Hurricane Irma, by comparison, made landfall as a Category 4 near Key West on Sept. 10, then continued north, also making landfall at Marco Island as a Category 3, and pummeling almost the entire state before exiting into Georgia with tropical storm force winds. Overall, Irma knocked out power to nearly 90 percent of FPL’s 5 million customer accounts — 10 million people — in 35 counties.
No numbers are available on how many miles of lines need to be replaced after Irma or restoration costs. However, FPL said that Irma downed about 2,000 poles compared to the 12,000 Wilma took down, even though Irma affected a far larger area. The company attributes the difference to grid-strengthening efforts such as inspecting and replacing poles.
How much of Irma’s damage came from palm fronds, tree branches and even uprooted trees blowing into power lines also is yet unknown.
But FPL’s vegetation removal crews were doubled to about 8,000 workers after Irma from Wilma’s 4,000.
So trimming trees and overgrown brush near power lines before a storm is a crucial and cost-saving preventative measure for power companies — and their customers. Utilities are allowed to recover trimming costs from customers.
Not only that, but federal and state laws require utilities to clear right-of-ways under their power lines.
The Federal Regulatory Energy Commission began requiring utilities to manage vegetation growth along the path of their larger power transmission lines after shoddy tree-trimming around major power lines by Ohio Utility First Energy Corp. was found to be the root cause of an Aug. 14, 2003 blackout that cut power to 50 million people in the U.S. and Canada.
Trees hit three high-voltage transmission lines, which then short-circuited and failed. The power surged into lines that were still open, overloading those. The power failure cascaded through eight states and part of Canada. New York City was blacked out around 4 p.m. as millions of commuters attempted to drive home with traffic lights out or board an inoperable subway system.
Under the federal rules, utilities can be fined up to $1 million per day for failure to comply.
In Florida, a law that took effect in 2010 prohibits trees that will grow taller than 14 feet from being planted in utility rights-of-way. That law also requires utilities to conduct trimming in rights-of-way and prohibits municipalities from requiring utilities to obtain a permit to cut trees and vegetation.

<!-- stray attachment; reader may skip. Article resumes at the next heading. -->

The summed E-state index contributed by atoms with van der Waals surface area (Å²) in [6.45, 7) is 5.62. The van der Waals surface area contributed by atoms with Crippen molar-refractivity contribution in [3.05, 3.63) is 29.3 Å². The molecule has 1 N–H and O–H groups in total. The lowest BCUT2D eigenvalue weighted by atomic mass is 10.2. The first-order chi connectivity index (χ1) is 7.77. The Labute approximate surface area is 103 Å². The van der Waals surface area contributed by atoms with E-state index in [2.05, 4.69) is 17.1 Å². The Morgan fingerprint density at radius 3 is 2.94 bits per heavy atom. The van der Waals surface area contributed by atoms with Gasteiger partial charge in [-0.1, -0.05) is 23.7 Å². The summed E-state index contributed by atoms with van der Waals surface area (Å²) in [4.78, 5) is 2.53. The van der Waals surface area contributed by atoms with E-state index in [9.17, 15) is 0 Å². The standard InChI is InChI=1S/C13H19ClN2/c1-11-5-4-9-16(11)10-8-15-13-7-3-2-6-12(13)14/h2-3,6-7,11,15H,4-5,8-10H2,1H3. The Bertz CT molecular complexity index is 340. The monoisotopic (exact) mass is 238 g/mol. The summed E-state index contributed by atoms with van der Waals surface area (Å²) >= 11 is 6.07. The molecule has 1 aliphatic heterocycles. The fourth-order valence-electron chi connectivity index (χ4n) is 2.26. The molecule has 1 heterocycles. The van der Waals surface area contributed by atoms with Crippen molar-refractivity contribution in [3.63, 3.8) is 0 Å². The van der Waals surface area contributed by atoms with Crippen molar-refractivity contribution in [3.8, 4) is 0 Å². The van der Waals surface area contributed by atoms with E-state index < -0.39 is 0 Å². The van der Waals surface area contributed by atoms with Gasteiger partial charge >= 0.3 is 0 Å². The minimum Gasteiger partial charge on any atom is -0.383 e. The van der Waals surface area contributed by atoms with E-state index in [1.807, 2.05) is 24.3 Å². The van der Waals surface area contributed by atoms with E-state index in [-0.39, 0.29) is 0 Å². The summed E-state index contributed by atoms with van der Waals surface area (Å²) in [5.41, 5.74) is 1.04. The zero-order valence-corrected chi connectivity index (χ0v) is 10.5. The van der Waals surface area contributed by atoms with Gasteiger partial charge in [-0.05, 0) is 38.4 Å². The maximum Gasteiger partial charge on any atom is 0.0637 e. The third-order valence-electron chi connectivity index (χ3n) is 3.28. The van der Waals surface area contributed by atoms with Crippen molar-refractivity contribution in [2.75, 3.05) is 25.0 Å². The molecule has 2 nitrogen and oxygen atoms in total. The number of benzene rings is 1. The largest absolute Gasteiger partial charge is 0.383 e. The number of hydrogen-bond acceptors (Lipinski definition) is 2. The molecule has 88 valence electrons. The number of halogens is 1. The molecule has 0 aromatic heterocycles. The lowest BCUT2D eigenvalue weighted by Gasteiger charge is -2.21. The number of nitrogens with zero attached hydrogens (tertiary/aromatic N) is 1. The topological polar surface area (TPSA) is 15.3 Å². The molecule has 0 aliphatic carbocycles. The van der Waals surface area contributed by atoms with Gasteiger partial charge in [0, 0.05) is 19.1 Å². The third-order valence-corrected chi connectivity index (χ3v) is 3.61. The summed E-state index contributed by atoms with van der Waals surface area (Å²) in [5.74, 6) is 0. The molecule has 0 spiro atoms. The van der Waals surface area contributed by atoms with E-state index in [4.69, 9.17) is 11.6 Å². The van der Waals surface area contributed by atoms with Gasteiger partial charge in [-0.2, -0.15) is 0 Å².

But utilities have no control over vegetation outside their rights-of-way.
That, FPL says, is where homeowners come in.
Customers can do their part by planting the right tree in the right place — away from power lines — and by keeping trees trimmed before hurricane season each year, FPL says.
“Planting the right tree in the right place is the single most important thing customers can do,” Fraga said.
What FPL advises: Right tree, right place
1. Find the right tree – Before selecting your tree, make sure you know how tall, wide and deep it will be at maturity, and whether it’s a problem tree. Problem trees, some of which are prohibited in some municipalities, that should not be planted adjacent to or under power lines include Australian pines, Melaleuca, Brazilian pepper, tree bamboo, schefflera and ficus. Recommended trees suitable for planting adjacent to overhead power lines in South Florida include Silver Buttonwood, Geiger Tree, Spanish Stopper, Florida Thatch Palm, Glaucous Cassia. For lists of recommended trees for your region of Florida, visit the University of Florida’s “Trees and Power Lines” website.
2. Choose the right spot – At maturity, will your trees’ canopy reach the overhead lines? More than 40 feet away from power lines, any tree can be planted. Large should be planted at least 30 feet and medium trees at least 20 feet away. Small trees and palms that will not grow taller than 14 feet can be planted adjacent to power lines.
3. Call before you dig – Call 811 at least two full business days before you plan to start digging and a representative will come out to your house or business and clearly mark the location of all underground utilities. This is a free service. You can also submit your request online at www.Sunshine811.com.
4. Work safely – Whether you’re planting a tree, preparing your property for storm season or picking fruit, remember to stay safe and stay far away from power lines at all times. Be sure that ladders or scaffolds are far enough away so that you – and the ends of the tools you’re using – don’t come within 10 feet of power lines. Allow even greater distance for safety near higher voltage power lines.
5. For more information, go to https://www.fpl.com/reliability/trees.html